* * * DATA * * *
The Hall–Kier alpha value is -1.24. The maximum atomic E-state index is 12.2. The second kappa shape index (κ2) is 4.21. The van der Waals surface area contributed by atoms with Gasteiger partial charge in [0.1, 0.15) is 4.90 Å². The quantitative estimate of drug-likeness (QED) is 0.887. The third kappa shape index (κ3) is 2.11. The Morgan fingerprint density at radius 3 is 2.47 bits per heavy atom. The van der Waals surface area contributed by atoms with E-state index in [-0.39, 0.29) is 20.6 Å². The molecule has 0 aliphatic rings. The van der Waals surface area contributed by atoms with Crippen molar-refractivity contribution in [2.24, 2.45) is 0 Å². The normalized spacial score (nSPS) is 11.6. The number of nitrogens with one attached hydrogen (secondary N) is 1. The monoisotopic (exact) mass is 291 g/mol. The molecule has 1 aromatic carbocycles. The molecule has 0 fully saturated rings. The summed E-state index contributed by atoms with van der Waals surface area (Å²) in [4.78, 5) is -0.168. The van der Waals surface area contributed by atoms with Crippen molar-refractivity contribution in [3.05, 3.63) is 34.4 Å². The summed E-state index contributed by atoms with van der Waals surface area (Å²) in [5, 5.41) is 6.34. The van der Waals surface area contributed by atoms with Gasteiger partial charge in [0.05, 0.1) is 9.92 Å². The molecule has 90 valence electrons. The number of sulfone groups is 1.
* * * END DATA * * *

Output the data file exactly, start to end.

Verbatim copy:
The Hall–Kier alpha value is -1.24. The maximum atomic E-state index is 12.2. The second kappa shape index (κ2) is 4.21. The van der Waals surface area contributed by atoms with Gasteiger partial charge in [0.1, 0.15) is 4.90 Å². The quantitative estimate of drug-likeness (QED) is 0.887. The third kappa shape index (κ3) is 2.11. The Morgan fingerprint density at radius 3 is 2.47 bits per heavy atom. The van der Waals surface area contributed by atoms with E-state index in [-0.39, 0.29) is 20.6 Å². The molecule has 0 aliphatic rings. The van der Waals surface area contributed by atoms with Crippen molar-refractivity contribution in [2.24, 2.45) is 0 Å². The normalized spacial score (nSPS) is 11.6. The number of nitrogens with one attached hydrogen (secondary N) is 1. The monoisotopic (exact) mass is 291 g/mol. The molecule has 1 aromatic carbocycles. The molecule has 0 fully saturated rings. The summed E-state index contributed by atoms with van der Waals surface area (Å²) in [4.78, 5) is -0.168. The van der Waals surface area contributed by atoms with Crippen molar-refractivity contribution in [3.05, 3.63) is 34.4 Å². The summed E-state index contributed by atoms with van der Waals surface area (Å²) in [5, 5.41) is 6.34. The van der Waals surface area contributed by atoms with Gasteiger partial charge in [0.05, 0.1) is 9.92 Å². The molecule has 90 valence electrons. The number of sulfone groups is 1.